Statement from APHA warns against political interference
March 6, 2020
The American Public Health Association (APHA) says preparing communities in the U.S. for COVID-19 – the illness caused by coronavirus – is going to require a coordinated national response, with leadership from the top levels of government. “Attempts to silence public health officials — or manipulate public information — will only make it harder to get ahead and stay ahead of this virus."
"If the U.S. wants to remain fully prepared to protect its residents from diseases such as COVID-19, it must invest in public health readiness. Doing so will help shore up an already-taxed public health system,” according to a new editorial in the American Public Health Association’s (APHA) American Journal of Public Health.
The respiratory disease caused by a novel (new) coronavirus that was first detected in Wuhan City, Hubei Province, China has now been detected in 32 locations internationally, including cases United States. The virus has been named “SARS-CoV-2” and the disease it causes has been named “coronavirus disease 2019” (abbreviated “COVID-19”).
"There are likely to be additional cases in the coming days"
February 13, 2020
The CDC yesterday confirmed another infection with 2019 novel coronavirus (COVID-19) in the United States in California. The patient is among a group of people under a federal quarantine order because of their recent return to the U.S. on a State Department-chartered flight that arrived on February 7, 2020.
All people who have been in Hubei Province in the past 14 days are considered at high risk of having been exposed to COVID-19 and subject to a temporary 14-day quarantine.
The outbreak of the 2019 Novel Coronavirus (2019-nCoV) has created a number of questions and compliance challenges for employers in the United States as well as across the globe. This is a fluid and rapidly changing situation. Employers must carefully balance concerns related to employee and public safety with protecting employees from unnecessary medical inquiries, harassment, and discrimination – all while complying with immigration, leave, and medical privacy laws.
With the spring slate of home and garden shows not too far ahead, the CDC has issued a health alert about hot tubs – specifically those used in displays at such temporary events. According to the CDC, the hot tubs they may pose a risk for Legionnaires’ disease, a type of pneumonia caused by inhaling mist containing Legionella bacteria.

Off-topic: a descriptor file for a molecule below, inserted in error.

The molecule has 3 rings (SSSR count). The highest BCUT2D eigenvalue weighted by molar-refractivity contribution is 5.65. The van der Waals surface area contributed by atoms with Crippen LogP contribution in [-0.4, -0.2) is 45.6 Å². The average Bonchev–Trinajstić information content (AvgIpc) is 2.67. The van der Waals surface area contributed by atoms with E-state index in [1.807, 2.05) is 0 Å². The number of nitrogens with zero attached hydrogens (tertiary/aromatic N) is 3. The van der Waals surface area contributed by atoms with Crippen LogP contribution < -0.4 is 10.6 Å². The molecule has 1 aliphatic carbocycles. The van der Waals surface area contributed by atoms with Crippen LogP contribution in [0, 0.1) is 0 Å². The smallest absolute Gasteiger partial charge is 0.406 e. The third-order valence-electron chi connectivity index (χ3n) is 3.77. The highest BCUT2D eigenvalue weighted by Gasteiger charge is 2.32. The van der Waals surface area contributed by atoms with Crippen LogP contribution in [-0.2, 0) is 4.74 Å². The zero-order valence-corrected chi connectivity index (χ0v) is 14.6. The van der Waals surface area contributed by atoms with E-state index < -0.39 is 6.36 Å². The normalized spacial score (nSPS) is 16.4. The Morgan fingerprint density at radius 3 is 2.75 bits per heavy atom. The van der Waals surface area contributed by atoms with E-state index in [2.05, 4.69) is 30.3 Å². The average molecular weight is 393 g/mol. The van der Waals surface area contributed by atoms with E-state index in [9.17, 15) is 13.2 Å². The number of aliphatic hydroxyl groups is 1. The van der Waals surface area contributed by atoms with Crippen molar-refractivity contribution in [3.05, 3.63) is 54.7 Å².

Most American workers are not at significant risk of contracting the new coronavirus (2019-nCoV ) – but there are certain categories of employees who may be in danger of exposure, according to OSHA, which has published a webpage about rapidly-evolving outbreak.
Chinese health officials have reported thousands of infections with 2019-nCoV in that country, with the virus reportedly spreading from person-to-person in many parts of that country.
As public health officials work to contain the mysterious, pneumonia-like virus that has gripped Asia, people are taking measures to protect themselves against the expanding outbreak.
The yet-unnamed coronavirus, a family of viruses that affect the respiratory tract, has killed 41 people and sickened more than 1,000 at last count, including a man in Washington state and woman in Chicago who both had recently traveled to Wuhan.
As of Friday, Jan. 17, the Centers for Disease Control and Prevention (CDC) and the Department of Homeland Security’s Customs and Border Protection (CBP) began conducting enhanced health screenings to detect ill travelers traveling to the United States on direct or connecting flights from Wuhan, China. The CDC said the screenings are in response to an outbreak in China caused by a new and dangerous coronavirus.
Want to discourage employees who have the flu from coming to work and spreading the virus to others in your workforce? Provide them with paid leave and the option of telework. That’s according to a study on work attendance during acute respiratory illness (ARI), which found that those provisions tend to keep sick employees away from the workplace and also help them retain some work productivity.
Among the articles in the April 2020 issue of ISHN Magazine, we get some expert advice on how to strengthen safety by emphasizing equipment reliability, discuss the methods that really work to identify hazards, consider ergonomic options in the materials handling industry, and much more.